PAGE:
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A 60-year-old female complained of painless parotid swelling. Cette patiente âgée de 60 ans se plaint d'une tuméfaction douloureuse de la parotide.




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US image shows longitudinal and transversal section through the left parotid gland and Stenon duct in a patient with acute, painful parotid swelling. The gland is enlarged, hypoechoic and inflamed Stenon duct is dilated and present little purulence. The appearances are consistent with acute bacterial parotiditis (infection relates to sepsis of adjacent teeth extraction). Les différents clichés montrent des coupes longitudinales et transversales de la glande parotide gauche et le canal de Stenon chez une patiente présentant une tuméfaction douloureuse de la parotide gauche. La glande est large, le canal de sténon hypoéchogène, dilaté contient un peu de pus. L'aspect est celui d'une parotidite aigue bactérienne. (L'infection est liée à une extraction d'une dent adjacente).




Acute bacterial parotiditis
Parotidite aigue bactérienne


Acute parotiditis

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Acute Parotiditis may be viral, when it is commonly secondary to mumps infection, or bacterial in origin.
Viral salivary gland infections are the most common in children. A particular predilection for the salivary glands is shown by mumps virus and cytomegalovirus.
Acute bacterial infections are usually caused by Staphylococcus aureus or oral flora and infection usually relates to sepsis of adjacent structures, e.g. skin, ear, teeth, parotid calculi or systemic disease causing immunosuppression.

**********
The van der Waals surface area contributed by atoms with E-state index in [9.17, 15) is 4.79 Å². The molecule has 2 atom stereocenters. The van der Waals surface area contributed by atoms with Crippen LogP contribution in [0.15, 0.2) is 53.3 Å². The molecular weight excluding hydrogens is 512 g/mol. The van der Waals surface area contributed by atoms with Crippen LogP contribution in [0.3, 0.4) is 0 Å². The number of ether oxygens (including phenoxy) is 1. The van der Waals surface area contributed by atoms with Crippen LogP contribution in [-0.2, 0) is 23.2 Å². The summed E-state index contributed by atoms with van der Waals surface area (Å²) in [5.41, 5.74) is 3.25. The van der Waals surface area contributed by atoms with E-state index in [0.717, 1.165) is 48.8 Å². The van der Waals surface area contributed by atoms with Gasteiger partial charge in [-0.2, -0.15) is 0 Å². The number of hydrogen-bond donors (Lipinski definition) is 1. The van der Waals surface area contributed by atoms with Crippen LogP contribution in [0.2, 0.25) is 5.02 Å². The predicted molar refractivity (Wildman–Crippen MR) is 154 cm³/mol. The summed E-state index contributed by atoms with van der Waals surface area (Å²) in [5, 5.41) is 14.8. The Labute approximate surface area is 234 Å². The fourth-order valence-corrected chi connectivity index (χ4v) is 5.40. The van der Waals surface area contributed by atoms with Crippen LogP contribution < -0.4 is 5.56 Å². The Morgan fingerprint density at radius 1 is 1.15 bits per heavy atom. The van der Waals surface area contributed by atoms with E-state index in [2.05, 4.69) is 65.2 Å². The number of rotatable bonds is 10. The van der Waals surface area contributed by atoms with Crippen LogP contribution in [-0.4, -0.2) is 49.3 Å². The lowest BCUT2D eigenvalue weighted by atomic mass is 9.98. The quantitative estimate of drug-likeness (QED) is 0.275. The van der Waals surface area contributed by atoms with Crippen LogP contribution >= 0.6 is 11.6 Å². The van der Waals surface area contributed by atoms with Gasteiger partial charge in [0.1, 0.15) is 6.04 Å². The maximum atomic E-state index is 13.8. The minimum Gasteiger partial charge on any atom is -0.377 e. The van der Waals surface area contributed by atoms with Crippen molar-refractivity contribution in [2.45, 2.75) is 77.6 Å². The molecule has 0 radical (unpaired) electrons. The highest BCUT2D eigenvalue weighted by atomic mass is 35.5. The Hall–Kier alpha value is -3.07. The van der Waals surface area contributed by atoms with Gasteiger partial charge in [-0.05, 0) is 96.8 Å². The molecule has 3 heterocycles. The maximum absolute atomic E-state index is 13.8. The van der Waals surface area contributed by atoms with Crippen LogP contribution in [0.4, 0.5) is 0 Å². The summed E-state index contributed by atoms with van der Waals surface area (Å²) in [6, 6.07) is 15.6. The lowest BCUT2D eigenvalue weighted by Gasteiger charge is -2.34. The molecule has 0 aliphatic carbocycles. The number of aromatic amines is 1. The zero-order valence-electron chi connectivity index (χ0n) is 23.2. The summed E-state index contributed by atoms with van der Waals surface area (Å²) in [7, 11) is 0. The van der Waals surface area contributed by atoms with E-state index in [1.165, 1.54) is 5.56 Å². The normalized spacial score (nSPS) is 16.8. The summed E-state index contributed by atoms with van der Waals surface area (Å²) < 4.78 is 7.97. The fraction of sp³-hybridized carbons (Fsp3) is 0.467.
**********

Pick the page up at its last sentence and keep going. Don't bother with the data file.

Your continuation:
Ultrasound :
In acute inflammation, the gland enlarges, appears hypoechoic and of heterogeneous echotexture. They may be inhomogeneous; may contain multiple small, oval, hypoechoic areas; and may have increased blood flow at US. Enlarged lymph nodes with increased central blood flow may be observed in acute inflammation of salivary glands.
In severe cases, abscess formation may occur.
Recurrent infections may cause gland atrophy and fibrous tissue replacement of the normal gland.
Ultrasound is highly sensitive in the detection of parotid calculus formation and is the initial imaging modality of choice in patients with a history of recurrent swelling suggestive of calculus disease.

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* 3 : Miziara ID, Campelo VE. Infantile recurrent parotitis: follow up study of five cases and literature review. Rev Bras Otorrinolaringol (Engl Ed). 2005 Sep-Oct;71(5):570-5.
* 4 : Howlett DC. High resolution ultrasound assessment of the parotid gland. Br J Radiol. 2003 Apr;76(904):271-7. Review.
* 5 : : Thiede O, Stoll W, Schmal F. [Clinical aspects of abscess development in parotitis] HNO. 2002 Apr;50(4):332-8.
* 6 : : Shimizu M, Ussmuller J, Donath K, Yoshiura K, Ban S, Kanda S, Ozeki S, Shinohara M. Sonographic analysis of recurrent parotitis in children: a comparative study with sialographic findings. Oral Surg Oral Med Oral Pathol Oral Radiol Endod. 1998 Nov;86(5):606-15.
* 7 : Nusem-Horowitz S, Wolf M, Coret A, Kronenberg J. Acute suppurative parotitis and parotid abscess in children. Int J Pediatr Otorhinolaryngol. 1995 May;32(2):123-7.